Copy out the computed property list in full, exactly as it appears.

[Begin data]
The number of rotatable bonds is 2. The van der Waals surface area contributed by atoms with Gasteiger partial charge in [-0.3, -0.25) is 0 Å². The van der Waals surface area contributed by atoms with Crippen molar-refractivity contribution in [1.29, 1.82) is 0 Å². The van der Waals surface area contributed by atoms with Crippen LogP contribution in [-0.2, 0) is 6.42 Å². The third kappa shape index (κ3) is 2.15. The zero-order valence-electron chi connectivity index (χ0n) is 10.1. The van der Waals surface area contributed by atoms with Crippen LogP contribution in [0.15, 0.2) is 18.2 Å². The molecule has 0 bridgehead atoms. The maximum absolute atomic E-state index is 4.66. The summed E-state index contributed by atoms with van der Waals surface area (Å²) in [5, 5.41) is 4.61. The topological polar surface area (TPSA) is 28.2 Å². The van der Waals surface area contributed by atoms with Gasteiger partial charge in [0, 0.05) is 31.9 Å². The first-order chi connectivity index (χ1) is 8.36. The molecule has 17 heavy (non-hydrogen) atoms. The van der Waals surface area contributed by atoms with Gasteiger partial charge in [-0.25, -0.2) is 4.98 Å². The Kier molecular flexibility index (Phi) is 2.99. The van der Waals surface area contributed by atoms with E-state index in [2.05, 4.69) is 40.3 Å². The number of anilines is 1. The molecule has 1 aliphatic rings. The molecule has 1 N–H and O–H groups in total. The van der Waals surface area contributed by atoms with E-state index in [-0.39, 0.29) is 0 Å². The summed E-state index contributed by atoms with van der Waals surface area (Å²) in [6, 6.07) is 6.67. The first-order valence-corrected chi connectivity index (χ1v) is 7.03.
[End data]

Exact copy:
The number of rotatable bonds is 2. The van der Waals surface area contributed by atoms with Gasteiger partial charge in [-0.3, -0.25) is 0 Å². The van der Waals surface area contributed by atoms with Crippen molar-refractivity contribution in [1.29, 1.82) is 0 Å². The van der Waals surface area contributed by atoms with Crippen LogP contribution in [-0.2, 0) is 6.42 Å². The third kappa shape index (κ3) is 2.15. The zero-order valence-electron chi connectivity index (χ0n) is 10.1. The van der Waals surface area contributed by atoms with Crippen LogP contribution in [0.15, 0.2) is 18.2 Å². The molecule has 0 bridgehead atoms. The maximum absolute atomic E-state index is 4.66. The summed E-state index contributed by atoms with van der Waals surface area (Å²) in [5, 5.41) is 4.61. The topological polar surface area (TPSA) is 28.2 Å². The van der Waals surface area contributed by atoms with Gasteiger partial charge in [0, 0.05) is 31.9 Å². The first-order chi connectivity index (χ1) is 8.36. The molecule has 17 heavy (non-hydrogen) atoms. The van der Waals surface area contributed by atoms with Gasteiger partial charge in [-0.25, -0.2) is 4.98 Å². The Kier molecular flexibility index (Phi) is 2.99. The van der Waals surface area contributed by atoms with E-state index in [2.05, 4.69) is 40.3 Å². The number of anilines is 1. The molecule has 1 aliphatic rings. The molecule has 1 N–H and O–H groups in total. The van der Waals surface area contributed by atoms with E-state index in [-0.39, 0.29) is 0 Å². The summed E-state index contributed by atoms with van der Waals surface area (Å²) in [6, 6.07) is 6.67. The first-order valence-corrected chi connectivity index (χ1v) is 7.03.